What About A Reverse Mortgage?

reverse-mortgageA reverse mortgage is also an option if you don’t want to consider renting or outright selling. If couples are over 62 they can set up a reverse mortgage which will fund part of their foreign living while maintaining ownership of their home. The catch to a reverse mortgage is that you have to live in the home carrying the mortgage, at least 50% of the time. So you’ll need to be mindful of your limitations, but it could be good if you just wanted to “try” living in another country.

When I work with couples, I find that those who have sold their homes and their furnishings, tend to acclimate better to foreign living. They go home, on average, about once a year, and they tend to become much more involved in their new community. They have made a fresh start and often there is no going back.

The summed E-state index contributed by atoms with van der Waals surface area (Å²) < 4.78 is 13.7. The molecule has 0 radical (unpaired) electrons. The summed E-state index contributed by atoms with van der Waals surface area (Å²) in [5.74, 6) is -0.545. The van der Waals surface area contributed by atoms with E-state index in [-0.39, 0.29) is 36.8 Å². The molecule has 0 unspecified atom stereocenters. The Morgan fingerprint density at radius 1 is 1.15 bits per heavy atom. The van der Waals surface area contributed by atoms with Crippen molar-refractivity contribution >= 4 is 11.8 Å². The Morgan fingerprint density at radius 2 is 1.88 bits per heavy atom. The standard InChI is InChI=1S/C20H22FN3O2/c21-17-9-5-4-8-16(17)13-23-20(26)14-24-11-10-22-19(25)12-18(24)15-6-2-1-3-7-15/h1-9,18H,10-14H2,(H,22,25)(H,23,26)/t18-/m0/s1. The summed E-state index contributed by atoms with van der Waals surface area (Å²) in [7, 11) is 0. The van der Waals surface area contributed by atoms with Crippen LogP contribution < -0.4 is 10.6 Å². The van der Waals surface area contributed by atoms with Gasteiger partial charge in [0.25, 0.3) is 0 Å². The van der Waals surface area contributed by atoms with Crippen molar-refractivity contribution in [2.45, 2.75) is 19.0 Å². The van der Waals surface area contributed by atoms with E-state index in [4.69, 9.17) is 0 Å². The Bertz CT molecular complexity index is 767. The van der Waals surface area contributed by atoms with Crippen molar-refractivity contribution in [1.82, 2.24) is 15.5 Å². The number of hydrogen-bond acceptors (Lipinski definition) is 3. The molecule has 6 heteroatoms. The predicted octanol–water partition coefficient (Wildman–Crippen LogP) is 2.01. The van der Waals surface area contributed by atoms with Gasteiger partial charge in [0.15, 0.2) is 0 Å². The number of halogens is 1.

People who have a home to go back to, tend to “visit” a lot more than their counterparts who have sold everything. I have found they will stay in their new home, on average, just about six months of the year. Having not cut ties, they also seem to always be thinking about whether or not the move to a foreign country was a good thing. Second guessing is never a good thing to really moving on!

“I don’t think we ever really settled in because somewhere in our minds we always had the option of going back, or going somewhere else,” explained a man who purchased a three-bedroom condominium in Coronado, just to put it on the market three years later. “I will never say this was a bad thing,” he continued, “but I often wonder if we’d really moved, where we would now be emotionally.”

Life is One Big Adventure

Image Credit: Wallpaper Series
Image Credit: Wallpaper Series

Making a sweeping change is never easy and I encourage all the research possible. Talk to people who have walked the path before you and weigh your options. Only you know what will eventually work, but “just going for it” is always a worthwhile adventure.